India is the point of transit for every submarine cable connecting Asia with Africa and Europe via Middle East. Altogether 19 submarine cables have landed in five different Indian locations: Mumbai (11 cables), Chennai (4 cables), Cochin (2 cables), Trivandrum (1 cable) and Tuticorine (1 cable). These sparsely located landing points are good enough to make India the home of a highly resilient international connectivity. Early this week Cyclone Vardah has, however, exposed India’s, notably of Bharti Airtel’s, fragility instead.
Bharti Airtel has stakes in five submarine cable networks: i2i, SEA-ME-WE 4, EIG, I-ME-WE and AAG. All these cables, except AAG, have landed in India. SEA-ME-WE 4, EIG and I-ME-WE have landed in Mumbai while i2i and SEA-ME-WE 4 have landed in Chennai. It may be noted that SEA-ME-WE 4 has double landing locations – Mumbai and Chennai.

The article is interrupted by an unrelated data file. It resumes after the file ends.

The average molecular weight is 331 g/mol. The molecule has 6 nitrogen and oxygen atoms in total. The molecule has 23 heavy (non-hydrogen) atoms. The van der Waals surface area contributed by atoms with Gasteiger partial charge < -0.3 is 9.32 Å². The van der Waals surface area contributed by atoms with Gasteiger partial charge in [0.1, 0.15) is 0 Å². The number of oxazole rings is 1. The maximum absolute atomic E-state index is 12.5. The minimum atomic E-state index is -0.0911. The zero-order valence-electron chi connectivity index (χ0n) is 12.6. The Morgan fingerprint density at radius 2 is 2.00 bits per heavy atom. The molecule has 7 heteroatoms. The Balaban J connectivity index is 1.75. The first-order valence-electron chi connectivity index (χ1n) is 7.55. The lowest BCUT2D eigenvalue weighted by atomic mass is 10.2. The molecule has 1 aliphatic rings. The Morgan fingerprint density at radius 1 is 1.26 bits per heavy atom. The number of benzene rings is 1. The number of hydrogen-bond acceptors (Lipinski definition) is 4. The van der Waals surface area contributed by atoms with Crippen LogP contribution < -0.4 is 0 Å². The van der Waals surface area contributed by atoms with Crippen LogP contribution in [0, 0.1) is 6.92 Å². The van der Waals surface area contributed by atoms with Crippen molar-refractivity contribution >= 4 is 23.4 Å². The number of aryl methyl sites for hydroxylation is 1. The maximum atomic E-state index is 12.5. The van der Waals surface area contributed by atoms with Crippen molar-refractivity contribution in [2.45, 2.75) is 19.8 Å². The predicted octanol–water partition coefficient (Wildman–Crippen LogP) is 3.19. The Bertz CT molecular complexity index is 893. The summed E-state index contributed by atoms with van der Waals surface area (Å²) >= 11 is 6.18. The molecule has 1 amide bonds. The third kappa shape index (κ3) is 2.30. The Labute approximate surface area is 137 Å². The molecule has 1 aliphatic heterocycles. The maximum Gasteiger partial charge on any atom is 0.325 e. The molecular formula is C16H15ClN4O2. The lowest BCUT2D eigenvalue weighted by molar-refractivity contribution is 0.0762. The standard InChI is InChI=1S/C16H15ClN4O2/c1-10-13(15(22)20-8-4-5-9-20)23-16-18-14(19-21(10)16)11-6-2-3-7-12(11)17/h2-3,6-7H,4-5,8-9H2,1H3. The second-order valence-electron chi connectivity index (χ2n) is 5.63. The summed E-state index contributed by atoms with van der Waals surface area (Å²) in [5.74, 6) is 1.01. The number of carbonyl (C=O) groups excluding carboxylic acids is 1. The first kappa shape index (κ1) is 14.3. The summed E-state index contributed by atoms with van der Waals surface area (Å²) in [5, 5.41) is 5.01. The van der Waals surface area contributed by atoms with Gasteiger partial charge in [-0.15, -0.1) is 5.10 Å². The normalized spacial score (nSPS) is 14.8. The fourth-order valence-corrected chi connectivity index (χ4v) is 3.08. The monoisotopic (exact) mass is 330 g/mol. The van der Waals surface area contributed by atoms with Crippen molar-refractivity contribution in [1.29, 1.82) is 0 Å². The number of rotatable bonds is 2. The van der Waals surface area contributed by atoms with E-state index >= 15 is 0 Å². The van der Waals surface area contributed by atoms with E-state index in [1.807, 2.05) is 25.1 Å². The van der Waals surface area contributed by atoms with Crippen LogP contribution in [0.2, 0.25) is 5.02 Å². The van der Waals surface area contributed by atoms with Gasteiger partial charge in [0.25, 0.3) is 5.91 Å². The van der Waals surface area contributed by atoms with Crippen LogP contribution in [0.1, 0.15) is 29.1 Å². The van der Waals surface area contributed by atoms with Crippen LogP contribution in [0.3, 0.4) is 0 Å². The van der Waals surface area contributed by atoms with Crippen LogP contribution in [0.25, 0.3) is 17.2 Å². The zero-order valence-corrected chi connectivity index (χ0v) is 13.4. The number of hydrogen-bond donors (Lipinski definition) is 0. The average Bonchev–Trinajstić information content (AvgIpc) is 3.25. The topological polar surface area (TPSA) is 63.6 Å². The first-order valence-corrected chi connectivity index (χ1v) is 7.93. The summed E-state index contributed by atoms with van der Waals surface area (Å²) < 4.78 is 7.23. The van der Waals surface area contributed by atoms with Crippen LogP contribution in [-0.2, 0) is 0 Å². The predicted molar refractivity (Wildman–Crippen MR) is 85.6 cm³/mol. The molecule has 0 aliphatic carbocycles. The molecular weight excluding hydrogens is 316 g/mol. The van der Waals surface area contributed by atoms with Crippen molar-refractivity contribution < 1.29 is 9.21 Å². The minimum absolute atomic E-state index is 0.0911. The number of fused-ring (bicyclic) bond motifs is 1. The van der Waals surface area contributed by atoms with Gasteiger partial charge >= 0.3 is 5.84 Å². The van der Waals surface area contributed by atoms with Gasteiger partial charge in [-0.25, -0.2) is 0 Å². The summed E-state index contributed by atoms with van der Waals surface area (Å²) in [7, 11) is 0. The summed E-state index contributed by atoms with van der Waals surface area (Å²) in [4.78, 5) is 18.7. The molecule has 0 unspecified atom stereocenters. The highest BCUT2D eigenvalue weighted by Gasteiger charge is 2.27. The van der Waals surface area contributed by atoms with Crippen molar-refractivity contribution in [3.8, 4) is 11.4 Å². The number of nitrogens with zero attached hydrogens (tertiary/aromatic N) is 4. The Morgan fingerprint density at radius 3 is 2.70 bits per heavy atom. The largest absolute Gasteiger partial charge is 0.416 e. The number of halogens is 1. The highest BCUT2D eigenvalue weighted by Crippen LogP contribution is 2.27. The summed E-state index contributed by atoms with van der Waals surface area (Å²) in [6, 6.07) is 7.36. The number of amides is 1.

Therefore, it would be quite logical for Bharti Airtel to interconnect its Mumbai and Chennai cable landing facilities through underground optical fiber networks either by the national highway or by the railway track. Evidently neither has happened and the Bharti Airtel’s international connectivity was severed once the Chennai cable landing facility was damaged by Cyclone Vardah.
It’s another example of obsolete engineering doctrine that segregates the submarine and terrestrial networks.